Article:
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There’s lies, damn lies and statistics

graph of spurious correlation

Clear correlations “proven” statistically.

There’s a reason I stick with my Twitter feed. It brings up articles that I otherwise would have missed. Take these two.


It’s an interesting re-analysis of a climate change article by Lewandowsky, Gignac, & Oberauer, (2013) presented by Dixon and Jones (2015), who concluded: “respondents convinced of anthropogenic climate change and respondents skeptical about such change were less likely to accept conspiracy theories than were those who were less decided about climate change.” This was in response to Lewandosky et. al. who had shown a robust linear relationship between climate change rejection and conspiracy theory ideation.

The rebuttal by Lewandowsky, Gignac & Oberauer (2015) seems pretty compelling. The essence of the argument is methodological. When do you choose the statistical model to use and believe? The main point that Lewandowsky make is:

“Dixon and Jones’s core argument is that the relationship between the two variables of interest, conspiracist ideation (CY) and acceptance of climate change (CLIM), is nonlinear, and that the models reported for both surveys were misspecified. To reach their conclusion, Dixon and Jones first make three questionable data-analytic choices to cast doubt on and attenuate the linear effects reported, before they purport that there is nonlinear relationship after reversing the role of the variables of interest in the statistical model for the panel survey. No statistical or theoretical justification for that reversal is provided, and none exists.”

So you can choose a different model but if you do, you better have a compelling reason for doing so. Dixon and Jones didn’t.

Hence, Lewandowsky et. al, conclude:

“In summary, Dixon and Jones’s analysis has no bearing on the results we reported for either survey because it reaches its main conclusion only by reversing the role of criterion and predictor without any theoretical justification. The only statistical justification offered for that reversal (“with nonlinear models, it is important to explore relationships in both directions”) demonstrably does not apply. Without that reversal, Dixon and Jones’s criticism involving nonlinear relationships is moot because none are present.”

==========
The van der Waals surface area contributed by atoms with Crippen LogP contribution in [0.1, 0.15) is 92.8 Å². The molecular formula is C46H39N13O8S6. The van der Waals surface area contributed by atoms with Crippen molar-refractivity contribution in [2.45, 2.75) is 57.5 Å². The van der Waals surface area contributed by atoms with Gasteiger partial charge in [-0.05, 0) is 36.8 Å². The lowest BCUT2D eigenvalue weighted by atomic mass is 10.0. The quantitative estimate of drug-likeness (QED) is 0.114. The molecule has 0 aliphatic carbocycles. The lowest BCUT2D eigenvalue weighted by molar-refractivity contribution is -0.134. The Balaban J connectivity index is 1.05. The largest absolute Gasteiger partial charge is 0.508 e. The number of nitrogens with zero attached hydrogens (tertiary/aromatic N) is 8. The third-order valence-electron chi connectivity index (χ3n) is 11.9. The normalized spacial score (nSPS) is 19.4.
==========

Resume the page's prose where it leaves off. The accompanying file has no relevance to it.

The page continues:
The main point was elegantly stated a bit earlier in the article.

“Any correlation matrix can be fit equally well by more than one model. This issue of equivalent models has been discussed repeatedly (e.g., Raykov & Marcoulides, 2001; Tomarken & Waller, 2005). The consensus solution is to limit the models under consideration to those that have a meaningful theoretical interpretation (MacCallum, Wegener, Uchino, & Fabrigar, 1993). Alternative models should reflect alternative theoretically motivated hypotheses, any mention of which is conspicuously lacking in Dixon and Jones’s Commentary.”

There are lies, damn lies and statistics. If you are going to use statistics wisely you better have a good theoretical model on which to base you proposed analysis. In the absence of that any conclusion drawn is suspect.

J.B.S. Haldane, “[T]he Universe is not only queerer than we suppose, but queerer than we can suppose.”

Sorry that at least the second response article of these two is proprietary rather than open access. If you have access to a library that carries Psychological Science here are the relevant citations:

The open one with a CC BY NC is:

Ruth M. Dixon and Jonathan A. Jones. Conspiracist Ideation as a Predictor of Climate-Science Rejection: An Alternative Analysis
Psychological Science May 2015 26: 664-666, first published on March 26, 2015 doi:10.1177/0956797614566469

and, this one in rejoinder is behind a pay wall. 😦

Stephan Lewandowsky, Gilles E. Gignac, and Klaus Oberauer. The Robust Relationship Between Conspiracism and Denial of (Climate) Science. Psychological Science May 2015 26: 667-670, first published on March 26, 2015 doi:10.1177/0956797614568432

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The University as a Learning Design Problem

UTA_TorchBearersOne of the things I’ve enjoyed in getting to know the community at the University of Texas Austin, is the energy that exists among fellow faculty to rethink the undergraduate experience. This is particularly challenging at a large, research intensive state university.  And it is especially true when such state universities have activist legislatures with a strongly conservative bent.  As Mark Twain once said, ” No man’s life, liberty or property are safe while the legislature is in session.”

The Campus Conversation, an activity started by President Bill Powers in 2014, with three primary goals in mind:

  1. How do we implement changes to curriculum and degree programs?
  2. How do we evolve pedagogy for 21st century learners?
  3. How do we create more opportunities for interdisciplinary and experiential learning for our undergraduates?

I have been drawn to one of the six faculty working groups in particular, that which is addressing the question of establishing a Teaching Discovery Innovation Center.

Teaching Discovery Innovation Center

Focused on the creation of a faculty-led innovation center, this committee is engaging leaders and stakeholders across campus and externally to accelerate UT Austin’s advancement in this area.